ChronWell CEO On Why Consolidation in Healthcare Is A Good Thing

Joe Rubinsztain, CEO of Chronwell
Joe Rubinsztain, CEO of ChronWell, talks with Chief Executive about the trends of consumer-driven healthcare, the lack of risks taken by the insurance industry, and non-traditional consolidation between payers and providers.

What are some of the challenges that you guys are facing in the healthcare industry?

The patient empowerment trend is certainly making it easier for us. Our patients expect a lot more today. And not all of the insurers are really capable of delivering a level of service that the patient now expects. The providers themselves are trying their best, but the real problem lies in the insurance when they don’t necessarily approve a certain procedure. And obviously the finger-pointing happens, as you know. This trend is certainly favorable to us.

The only trend that’s not positive, in general, is that the insurance industry is incredibly, incredibly conservative. And so it takes a while for them to adopt some of the newer technologies. But the pressure is so high that we’re seeing a great amount of traction from some of the larger companies coming back to us and saying, “All right guys, we love what you’re doing. We want to see some of the early results. And we certainly want to touch on how can we work together to make this happen.” But we don’t anticipate that to be an overnight type of scenario.

What about industry consolidation? You’re seeing a lot of nontraditional consolidation these days with insurers, pharma, retail, obviously providers. These different areas of healthcare are kind of combining, partnering up. Whereas in the past, there’d be a lot of silos, a lot of kind of lone-ranger type deals where you’re on your side, we’re on our side. Is that kind of thing really helping you guys or is it making it more challenging?

The harder it becomes to provide good service and the harder it really becomes to make a profit in the industry, the more important it is to integrate vertically. And so I think that trend favors [ChronWell] significantly, whether it’s on the acquiring side or on becoming a high valuation from a target perspective. So imagine us wanting to acquire certain providers, so that we can integrate vertically and continue expanding on our claims cycle, right? That becomes a lot easier for us because the market’s supporting the valuations that the sellers are expecting and we can certainly drive a ton of value out of vertical integration at much higher efficiency. So, it makes sense for us.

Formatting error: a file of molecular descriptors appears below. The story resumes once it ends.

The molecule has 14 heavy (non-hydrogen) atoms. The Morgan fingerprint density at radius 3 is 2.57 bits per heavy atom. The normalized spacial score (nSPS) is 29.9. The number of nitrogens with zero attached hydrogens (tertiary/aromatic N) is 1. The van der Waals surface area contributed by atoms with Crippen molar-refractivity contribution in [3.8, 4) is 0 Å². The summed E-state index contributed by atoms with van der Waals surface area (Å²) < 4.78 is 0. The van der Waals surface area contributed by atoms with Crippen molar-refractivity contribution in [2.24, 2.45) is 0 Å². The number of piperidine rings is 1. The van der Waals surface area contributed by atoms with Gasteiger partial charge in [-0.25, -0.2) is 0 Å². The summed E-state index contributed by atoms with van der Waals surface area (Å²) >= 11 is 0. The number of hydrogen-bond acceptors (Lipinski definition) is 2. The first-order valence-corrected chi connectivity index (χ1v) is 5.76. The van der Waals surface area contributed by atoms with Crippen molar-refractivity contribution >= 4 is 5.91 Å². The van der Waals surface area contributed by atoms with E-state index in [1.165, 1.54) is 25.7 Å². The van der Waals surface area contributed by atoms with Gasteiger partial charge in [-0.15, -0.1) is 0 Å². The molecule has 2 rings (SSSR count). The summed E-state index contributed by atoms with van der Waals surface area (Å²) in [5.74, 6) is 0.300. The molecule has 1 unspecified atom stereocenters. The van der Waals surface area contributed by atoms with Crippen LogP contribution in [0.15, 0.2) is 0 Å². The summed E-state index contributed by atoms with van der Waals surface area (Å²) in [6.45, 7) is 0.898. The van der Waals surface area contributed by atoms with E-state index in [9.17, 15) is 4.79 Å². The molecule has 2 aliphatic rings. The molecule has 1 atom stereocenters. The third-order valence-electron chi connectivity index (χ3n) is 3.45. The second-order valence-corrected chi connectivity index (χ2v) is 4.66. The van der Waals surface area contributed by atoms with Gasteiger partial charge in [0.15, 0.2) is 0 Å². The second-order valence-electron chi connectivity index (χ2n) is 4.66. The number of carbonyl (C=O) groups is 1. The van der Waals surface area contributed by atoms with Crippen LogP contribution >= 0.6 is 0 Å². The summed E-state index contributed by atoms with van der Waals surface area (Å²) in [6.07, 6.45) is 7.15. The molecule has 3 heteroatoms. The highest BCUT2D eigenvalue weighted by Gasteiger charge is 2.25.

“The harder it becomes to provide good service and the harder it really becomes to make a profit in the industry, the more important it is to integrate vertically.”

Joe Rubinsztain, chronwell

Now on the other side, as we seek capital to go do these acquisitions, the investors are now becoming more aware that the company becomes a much more attractive target. And therefore, they assign a higher valuation to it, which in turn allows us to do the acquisitions that we need to do. So, it’s a good cycle from our perspective. Certainly, the consolidation of the industry is helping us a ton.

What advice do you have for your fellow CEOs, whether they’re young, old, experienced?  

Always hire better than yourself. If you don’t hire somebody better than you, you will never be able to grow. Number two, trust yourself. The reason you are there as a leader has nothing to do with you being better. It has something more to do with a certain set of qualities that are rare. If you recognize those qualities and are able to exercise a collaborative partnership with people that are better than you, you will become much bigger than what you could become yourself. Trust yourself as a leader, but do not impose your will.

And I think lesson number three is respect what you have built. At the beginning, when we started gMed, we truly didn’t understand what we had on our hands. We had a huge impact on that market. And that the bigger we got, the more impact we were able to achieve. But the problem was that constantly while growing, we always thought there’s something we’re doing wrong, there’s something we’re doing wrong, we’re not growing faster. The truth is, for the right companies, organic growth is okay. And if you’re doing the right things, that means you’ve got the right stuff. And if you’re having the impact, then it means you are a lot better than what you think you are.

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